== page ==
The Bush administration won a legislative victory yesterday when the FISA bill that excluded immunity for telecommunications companies that cooperated with the NSA failed spectacularly in the Senate, leaving the path open to the immunity approach endorsed by the White House. The version without telecom immunity only garnered 36 votes in the upper chamber despite the Democrats' endorsement of it. Twelve of their members joined 48 Republicans in voting against it:
The Senate signaled in a key vote yesterday that it supports giving some of the nation's largest telephone companies immunity from dozens of privacy lawsuits related to a federal domestic eavesdropping program initiated after the Sept. 11, 2001, attacks.
In a lopsided 60 to 36 vote -- with 12 Democrats joining Republicans in the majority -- the Senate rejected a version of the proposed legislation sponsored by Democrats on the Judiciary Committee. That bill omitted immunity for the telecommunications firms involved in warrantless eavesdropping.
The move kept alive a competing proposal, from Democrats and Republicans on the Senate intelligence committee, that would give the companies the legal protections they seek. It also underscored the deep divisions among Democrats on the surveillance issue. A measure passed by House Democrats would offer no immunity for the companies.
The vote marked a notable victory for the White House, which has pushed hard for telecom immunity.
The House has its own version in process which looks similar to the failed Senate approach. The robust rejection of the Democratic efforts to allow for unlimited lawsuits against the telecoms makes it clear that the House version has no chance of ever becoming law. They can hem and haw and stamp their feet, but the Democrats not only don't have the votes to overcome a cloture call in the Senate, they don't even have the votes to come close to a majority.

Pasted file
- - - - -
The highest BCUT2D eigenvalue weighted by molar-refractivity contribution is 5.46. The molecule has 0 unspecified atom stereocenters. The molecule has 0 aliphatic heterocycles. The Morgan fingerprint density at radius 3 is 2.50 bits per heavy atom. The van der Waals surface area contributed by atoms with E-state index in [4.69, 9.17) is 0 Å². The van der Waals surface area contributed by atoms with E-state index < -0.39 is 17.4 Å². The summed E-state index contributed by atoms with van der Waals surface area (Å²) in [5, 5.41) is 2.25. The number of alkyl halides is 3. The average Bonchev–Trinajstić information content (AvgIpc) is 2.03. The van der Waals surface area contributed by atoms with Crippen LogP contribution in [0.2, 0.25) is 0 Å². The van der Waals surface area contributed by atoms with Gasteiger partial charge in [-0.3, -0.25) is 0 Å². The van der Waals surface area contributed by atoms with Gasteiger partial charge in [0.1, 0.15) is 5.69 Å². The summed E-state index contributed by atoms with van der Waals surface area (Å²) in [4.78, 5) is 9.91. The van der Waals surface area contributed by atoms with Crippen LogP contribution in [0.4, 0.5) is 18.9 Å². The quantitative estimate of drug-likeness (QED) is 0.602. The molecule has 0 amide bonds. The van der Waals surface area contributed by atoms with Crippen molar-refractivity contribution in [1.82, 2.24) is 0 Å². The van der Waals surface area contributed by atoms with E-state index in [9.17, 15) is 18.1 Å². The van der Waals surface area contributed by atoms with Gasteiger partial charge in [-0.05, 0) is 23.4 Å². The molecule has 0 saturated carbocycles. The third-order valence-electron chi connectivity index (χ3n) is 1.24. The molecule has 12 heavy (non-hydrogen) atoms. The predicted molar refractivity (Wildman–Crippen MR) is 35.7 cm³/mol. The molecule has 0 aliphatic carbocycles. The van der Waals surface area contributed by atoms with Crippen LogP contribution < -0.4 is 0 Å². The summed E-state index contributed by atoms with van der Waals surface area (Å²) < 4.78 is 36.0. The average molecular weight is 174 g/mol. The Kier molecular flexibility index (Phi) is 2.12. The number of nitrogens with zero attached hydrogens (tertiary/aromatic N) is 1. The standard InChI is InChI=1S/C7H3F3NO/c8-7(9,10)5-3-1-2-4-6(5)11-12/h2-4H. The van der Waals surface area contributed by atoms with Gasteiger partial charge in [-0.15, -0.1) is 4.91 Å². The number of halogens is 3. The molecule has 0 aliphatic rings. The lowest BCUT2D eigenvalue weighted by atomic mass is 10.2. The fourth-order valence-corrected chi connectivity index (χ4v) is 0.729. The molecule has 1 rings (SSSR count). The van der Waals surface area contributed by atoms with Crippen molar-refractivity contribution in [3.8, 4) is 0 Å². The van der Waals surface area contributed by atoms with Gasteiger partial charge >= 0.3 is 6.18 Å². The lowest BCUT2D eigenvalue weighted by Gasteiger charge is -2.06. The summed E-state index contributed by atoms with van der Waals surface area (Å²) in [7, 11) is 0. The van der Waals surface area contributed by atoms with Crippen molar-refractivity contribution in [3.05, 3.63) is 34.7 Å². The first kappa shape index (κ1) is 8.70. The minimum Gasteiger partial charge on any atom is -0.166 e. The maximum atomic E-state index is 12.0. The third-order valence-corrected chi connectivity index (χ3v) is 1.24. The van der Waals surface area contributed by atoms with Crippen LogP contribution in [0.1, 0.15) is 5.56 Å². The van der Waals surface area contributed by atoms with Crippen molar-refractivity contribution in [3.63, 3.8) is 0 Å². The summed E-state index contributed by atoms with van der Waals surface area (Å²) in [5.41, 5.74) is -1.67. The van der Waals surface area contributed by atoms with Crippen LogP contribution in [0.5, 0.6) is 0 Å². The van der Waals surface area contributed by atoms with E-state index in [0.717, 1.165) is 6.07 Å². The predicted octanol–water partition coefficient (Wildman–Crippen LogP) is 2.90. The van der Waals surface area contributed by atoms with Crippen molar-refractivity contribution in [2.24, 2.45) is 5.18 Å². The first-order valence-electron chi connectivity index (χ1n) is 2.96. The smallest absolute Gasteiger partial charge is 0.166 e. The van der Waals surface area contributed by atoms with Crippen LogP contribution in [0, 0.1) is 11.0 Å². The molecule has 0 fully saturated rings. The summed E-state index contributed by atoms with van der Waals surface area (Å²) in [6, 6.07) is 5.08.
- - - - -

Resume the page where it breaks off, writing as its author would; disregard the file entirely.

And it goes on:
The Democrats have begun the second session of the 110th Congress much as they spent the first: in disarray. They put themselves on deadline for FISA reform by putting a silly six-month sunset on the last bill. Instead of working this out in the intervening time, they have waited until those six months have almost expired before finally getting around to a vote.
This puts them in the same position as they found themselves in May on funding the Iraq war. They have run out of time. A failure to extend the FISA legislation passed in August will mean that the NSA will have to stop collecting some data in real time, putting the nation at risk. That means that the House Democrats can't afford to stall the Senate into compliance. Their own deadline forces them into action -- and that gives a veto threat as well as strong Senate rejection all the more leverage.
The leadership of Nancy Pelosi and Harry Reid have led their party into another trap of their own making. It portends another long, disappointing, and embarrassing year for the pair -- essentially a replay of 2007, but with heightened scrutiny in an election year. If they wanted to make Bush look more relevant and more clever, they couldn't come up with a better strategy.